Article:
The responsibility for the enforcement of the laws protecting
our wildlife rests with the police service. Wildlife crime takes
many forms, some of which involve extreme cruelty.
The main wildlife issues we are actively involved in
- Destruction of wildlife habitats
- Illegal trapping, shooting, snaring or
poisoning of birds or animals
- Badger digging/baiting
- Poaching of deer, game or fish
- Collecting wild birds' eggs
- Theft of wild plants
- Illegal international trade in
Cheshire Police sends officers on Wildlife Foundation courses to
train them to become Police Wildlife Crime
Officers. The officers who complete the course continue to
work as regular PCs, but are also specialists in their field who
can advise colleagues on wildlife policing.
As a matter of course, all calls received by Cheshire Police’s
call handlers on rural issues are passed directly to
the trained Police Wildlife Crime Officers.
Cheshire’s specialist wildlife officers also work in conjunction
with the National Wildlife Crime Unit to share
intelligence with other police forces and agencies. The NWCU
provides support for wildlife officers and investigations into
wildlife crime around the country.
If you suspect a crime has occurred:
- Do not disturb the scene by moving items or by
walking about unnecessarily.
- Do not touch dead animals or birds if you
suspect they may be poisoned baits or victims - most of the
substances used are extremely dangerous and you may put yourself at
- If possible, video or photograph the scene, or
make a rough sketch.
- Write down any vehicle registration
numbers - don't trust them to memory.
- Contact the police as soon as possible.
- Remember that some animals and birds can be
legally shot or controlled. Do not interfere with legally set traps
or snares or damage hides, high seats or shooting butts.
- Do not put yourself at risk: contact the police.
Cheshire Police investigate crimes involving badger
digging, illegal trapping,
snaring or poisoning. All badgers and their setts
are protected in law by the Protections of Badgers Act, 1992.
Anyone who takes, kills, or injures a badger or interferes with a
badger sett, can be jailed for six months or
fined up to £5,000.
Under The Wild Mammals (Protection) Act 1996 it is an
offence for a person to inflict
any unnecessary suffering on a wild animal by acts
including crushing, kicking and beating.
Police officers can deal with incidents relating to animal
cruelty. Although we often liaise with the RSPCA and RSPB, we can
prosecute for animal and bird offences.
Hunting remains a very emotive issue, but Cheshire Police treats
it no differently to other public order situations. Our priority is
always to minimise the impact of any disorder that does occur, and
to reassure the communities involved.
The continuation of hunt meetings is not illegal, unless the
Hunting Act 2004 is breached. A person commits an offence if they
hunt a wild mammal with a dog.
There are various activities that may appear to be hunting,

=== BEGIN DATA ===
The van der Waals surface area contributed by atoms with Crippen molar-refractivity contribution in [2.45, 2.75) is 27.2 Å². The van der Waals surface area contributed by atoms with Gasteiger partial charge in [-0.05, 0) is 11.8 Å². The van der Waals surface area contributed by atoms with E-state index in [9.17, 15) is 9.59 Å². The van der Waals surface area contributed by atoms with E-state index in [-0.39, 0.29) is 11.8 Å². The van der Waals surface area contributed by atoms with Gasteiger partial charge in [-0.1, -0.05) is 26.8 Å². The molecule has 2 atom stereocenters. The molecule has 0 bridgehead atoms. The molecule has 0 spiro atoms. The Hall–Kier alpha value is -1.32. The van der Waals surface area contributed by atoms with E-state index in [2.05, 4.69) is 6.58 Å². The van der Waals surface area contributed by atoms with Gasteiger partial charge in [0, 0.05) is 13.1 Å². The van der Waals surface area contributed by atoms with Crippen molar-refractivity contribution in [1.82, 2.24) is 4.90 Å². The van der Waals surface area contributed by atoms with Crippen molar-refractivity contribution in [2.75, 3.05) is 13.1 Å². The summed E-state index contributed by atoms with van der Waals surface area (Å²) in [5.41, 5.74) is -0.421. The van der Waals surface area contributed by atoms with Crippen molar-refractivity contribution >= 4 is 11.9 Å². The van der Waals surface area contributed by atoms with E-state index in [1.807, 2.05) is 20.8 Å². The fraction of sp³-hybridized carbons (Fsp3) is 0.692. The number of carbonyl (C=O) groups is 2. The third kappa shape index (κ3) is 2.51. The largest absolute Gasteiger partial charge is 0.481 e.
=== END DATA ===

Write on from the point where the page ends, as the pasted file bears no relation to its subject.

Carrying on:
which are in fact not breaching the Hunting Act
2004. These include trail hunting, hound
exercising and flushing to guns. In addition, the hunting
of rabbits and rats is not illegal if it takes place on land owned
by the hunter or the hunters have the landowner’s permission.
It is not a police matter to determine what is or is not
hunting. This can only be determined in court. The role of the
police is to investigate alleged or apparent breaches of the
Hunting Act, to gather evidence, and to pass that evidence to the
appropriate authority to consider prosecution.
We encourage hunts to continue to inform the police of the
intended times, dates and venues of legal meetings. In addition, we
rely on members of the public to provide community
intelligence about meetings where disorder may occur or
where the Hunting Act may be breached.
All British birds, their nests and eggs are
protected under the Wildlife and Countryside Act 1981, although
there are a number of 'pest species' that can be controlled under
certain conditions by authorised people. Offenders may be liable to
a fine of up to £5,000 for each bird involved or
up to six months imprisonment.
Certain rare animals, such as the water vole and otter, are also
protected by this Act. Bats and great
crested newt receive special protection under European
legislation. Offenders may be liable to a fine of up to
£5,000 for each animal involved or up to six
Apart from their aesthetic value, wild plants are an essential
part of the environment. They provide food and shelter and without
them, insects, birds and other animals would be unable to
All wild plants found in this country, are given protection
under the Wildlife and Countryside Act 1981, which makes it
illegal to uproot them without permission of the
Illegal trade in endangered species
Endangered species, such as some parrots and
tortoises, are protected under The Control of
Trade in Endangered Species (Enforcement) Regulations 1997. They
can only be sold legally if the seller is in possession of a
licence issued by the Animal Health Agency. If you are considering
buying a tortoise or any other endangered animal, you should only
do so from a reputable breeder and you should ask
for a copy of the licence.